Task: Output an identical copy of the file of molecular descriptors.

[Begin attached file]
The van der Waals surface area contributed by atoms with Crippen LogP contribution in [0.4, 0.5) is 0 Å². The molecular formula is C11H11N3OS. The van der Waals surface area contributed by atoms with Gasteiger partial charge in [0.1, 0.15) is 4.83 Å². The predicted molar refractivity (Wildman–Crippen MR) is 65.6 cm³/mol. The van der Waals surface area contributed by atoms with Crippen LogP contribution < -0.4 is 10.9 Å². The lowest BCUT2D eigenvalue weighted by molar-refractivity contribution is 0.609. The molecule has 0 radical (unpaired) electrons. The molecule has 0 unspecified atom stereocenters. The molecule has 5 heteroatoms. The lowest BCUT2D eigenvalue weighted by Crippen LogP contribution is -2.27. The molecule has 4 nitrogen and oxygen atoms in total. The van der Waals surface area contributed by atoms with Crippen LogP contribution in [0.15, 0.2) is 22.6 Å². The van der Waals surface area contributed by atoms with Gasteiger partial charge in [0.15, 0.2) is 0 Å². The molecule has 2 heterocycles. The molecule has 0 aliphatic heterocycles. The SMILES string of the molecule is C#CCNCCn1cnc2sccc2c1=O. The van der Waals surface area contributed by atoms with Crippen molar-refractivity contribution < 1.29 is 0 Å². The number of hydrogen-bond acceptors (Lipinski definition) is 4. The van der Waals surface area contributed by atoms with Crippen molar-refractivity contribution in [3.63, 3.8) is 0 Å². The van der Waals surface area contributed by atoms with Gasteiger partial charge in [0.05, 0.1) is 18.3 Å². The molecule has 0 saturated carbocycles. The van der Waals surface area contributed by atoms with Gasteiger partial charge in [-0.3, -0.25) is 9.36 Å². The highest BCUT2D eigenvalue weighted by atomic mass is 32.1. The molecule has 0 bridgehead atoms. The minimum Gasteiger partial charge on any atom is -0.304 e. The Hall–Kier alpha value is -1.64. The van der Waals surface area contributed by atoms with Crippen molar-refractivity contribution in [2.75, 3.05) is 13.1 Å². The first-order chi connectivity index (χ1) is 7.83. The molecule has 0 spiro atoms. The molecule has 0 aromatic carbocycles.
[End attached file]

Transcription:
The van der Waals surface area contributed by atoms with Crippen LogP contribution in [0.4, 0.5) is 0 Å². The molecular formula is C11H11N3OS. The van der Waals surface area contributed by atoms with Gasteiger partial charge in [0.1, 0.15) is 4.83 Å². The predicted molar refractivity (Wildman–Crippen MR) is 65.6 cm³/mol. The van der Waals surface area contributed by atoms with Crippen LogP contribution < -0.4 is 10.9 Å². The lowest BCUT2D eigenvalue weighted by molar-refractivity contribution is 0.609. The molecule has 0 radical (unpaired) electrons. The molecule has 0 unspecified atom stereocenters. The molecule has 5 heteroatoms. The lowest BCUT2D eigenvalue weighted by Crippen LogP contribution is -2.27. The molecule has 4 nitrogen and oxygen atoms in total. The van der Waals surface area contributed by atoms with Crippen LogP contribution in [0.15, 0.2) is 22.6 Å². The van der Waals surface area contributed by atoms with Gasteiger partial charge in [0.15, 0.2) is 0 Å². The molecule has 2 heterocycles. The molecule has 0 aliphatic heterocycles. The SMILES string of the molecule is C#CCNCCn1cnc2sccc2c1=O. The van der Waals surface area contributed by atoms with Crippen molar-refractivity contribution < 1.29 is 0 Å². The number of hydrogen-bond acceptors (Lipinski definition) is 4. The van der Waals surface area contributed by atoms with Crippen molar-refractivity contribution in [3.63, 3.8) is 0 Å². The van der Waals surface area contributed by atoms with Gasteiger partial charge in [0.05, 0.1) is 18.3 Å². The molecule has 0 saturated carbocycles. The van der Waals surface area contributed by atoms with Gasteiger partial charge in [-0.3, -0.25) is 9.36 Å². The highest BCUT2D eigenvalue weighted by atomic mass is 32.1. The molecule has 0 bridgehead atoms. The minimum Gasteiger partial charge on any atom is -0.304 e. The Hall–Kier alpha value is -1.64. The van der Waals surface area contributed by atoms with Crippen molar-refractivity contribution in [2.75, 3.05) is 13.1 Å². The first-order chi connectivity index (χ1) is 7.83. The molecule has 0 spiro atoms. The molecule has 0 aromatic carbocycles.